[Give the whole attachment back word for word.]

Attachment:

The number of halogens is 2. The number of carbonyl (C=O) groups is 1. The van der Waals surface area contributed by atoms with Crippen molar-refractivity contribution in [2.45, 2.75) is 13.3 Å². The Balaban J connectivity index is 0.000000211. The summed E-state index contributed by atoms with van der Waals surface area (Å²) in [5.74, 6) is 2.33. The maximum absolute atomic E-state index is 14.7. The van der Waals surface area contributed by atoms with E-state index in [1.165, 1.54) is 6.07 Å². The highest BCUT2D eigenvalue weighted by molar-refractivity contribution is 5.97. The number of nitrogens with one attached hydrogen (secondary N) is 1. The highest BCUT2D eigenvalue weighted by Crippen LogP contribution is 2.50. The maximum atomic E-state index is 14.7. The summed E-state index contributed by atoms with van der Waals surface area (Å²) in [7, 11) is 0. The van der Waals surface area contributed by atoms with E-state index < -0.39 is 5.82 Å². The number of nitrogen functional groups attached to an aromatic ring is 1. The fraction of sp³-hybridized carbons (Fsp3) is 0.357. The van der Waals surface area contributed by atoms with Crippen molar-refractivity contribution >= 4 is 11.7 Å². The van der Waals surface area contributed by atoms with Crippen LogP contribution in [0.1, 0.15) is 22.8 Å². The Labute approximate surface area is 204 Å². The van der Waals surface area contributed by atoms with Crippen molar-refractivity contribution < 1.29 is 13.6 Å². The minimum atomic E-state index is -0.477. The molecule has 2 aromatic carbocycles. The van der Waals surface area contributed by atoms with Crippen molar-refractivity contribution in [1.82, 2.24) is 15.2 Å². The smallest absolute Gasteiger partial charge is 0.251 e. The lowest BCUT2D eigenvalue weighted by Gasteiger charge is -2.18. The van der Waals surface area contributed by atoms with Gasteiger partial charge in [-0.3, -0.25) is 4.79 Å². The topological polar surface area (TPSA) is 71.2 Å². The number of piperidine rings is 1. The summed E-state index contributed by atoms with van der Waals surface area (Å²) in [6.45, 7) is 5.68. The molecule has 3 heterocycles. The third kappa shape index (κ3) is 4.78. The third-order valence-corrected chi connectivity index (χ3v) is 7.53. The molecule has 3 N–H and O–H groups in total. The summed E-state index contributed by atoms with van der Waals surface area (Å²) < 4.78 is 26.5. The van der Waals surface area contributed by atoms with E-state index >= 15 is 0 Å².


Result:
The number of halogens is 2. The number of carbonyl (C=O) groups is 1. The van der Waals surface area contributed by atoms with Crippen molar-refractivity contribution in [2.45, 2.75) is 13.3 Å². The Balaban J connectivity index is 0.000000211. The summed E-state index contributed by atoms with van der Waals surface area (Å²) in [5.74, 6) is 2.33. The maximum absolute atomic E-state index is 14.7. The van der Waals surface area contributed by atoms with E-state index in [1.165, 1.54) is 6.07 Å². The highest BCUT2D eigenvalue weighted by molar-refractivity contribution is 5.97. The number of nitrogens with one attached hydrogen (secondary N) is 1. The highest BCUT2D eigenvalue weighted by Crippen LogP contribution is 2.50. The maximum atomic E-state index is 14.7. The summed E-state index contributed by atoms with van der Waals surface area (Å²) in [7, 11) is 0. The van der Waals surface area contributed by atoms with E-state index < -0.39 is 5.82 Å². The number of nitrogen functional groups attached to an aromatic ring is 1. The fraction of sp³-hybridized carbons (Fsp3) is 0.357. The van der Waals surface area contributed by atoms with Crippen molar-refractivity contribution >= 4 is 11.7 Å². The van der Waals surface area contributed by atoms with Crippen LogP contribution in [0.1, 0.15) is 22.8 Å². The Labute approximate surface area is 204 Å². The van der Waals surface area contributed by atoms with Crippen molar-refractivity contribution < 1.29 is 13.6 Å². The minimum atomic E-state index is -0.477. The molecule has 2 aromatic carbocycles. The van der Waals surface area contributed by atoms with Crippen molar-refractivity contribution in [1.82, 2.24) is 15.2 Å². The smallest absolute Gasteiger partial charge is 0.251 e. The lowest BCUT2D eigenvalue weighted by Gasteiger charge is -2.18. The van der Waals surface area contributed by atoms with Gasteiger partial charge in [-0.3, -0.25) is 4.79 Å². The topological polar surface area (TPSA) is 71.2 Å². The number of piperidine rings is 1. The summed E-state index contributed by atoms with van der Waals surface area (Å²) in [6.45, 7) is 5.68. The molecule has 3 heterocycles. The third kappa shape index (κ3) is 4.78. The third-order valence-corrected chi connectivity index (χ3v) is 7.53. The molecule has 3 N–H and O–H groups in total. The summed E-state index contributed by atoms with van der Waals surface area (Å²) < 4.78 is 26.5. The van der Waals surface area contributed by atoms with E-state index >= 15 is 0 Å².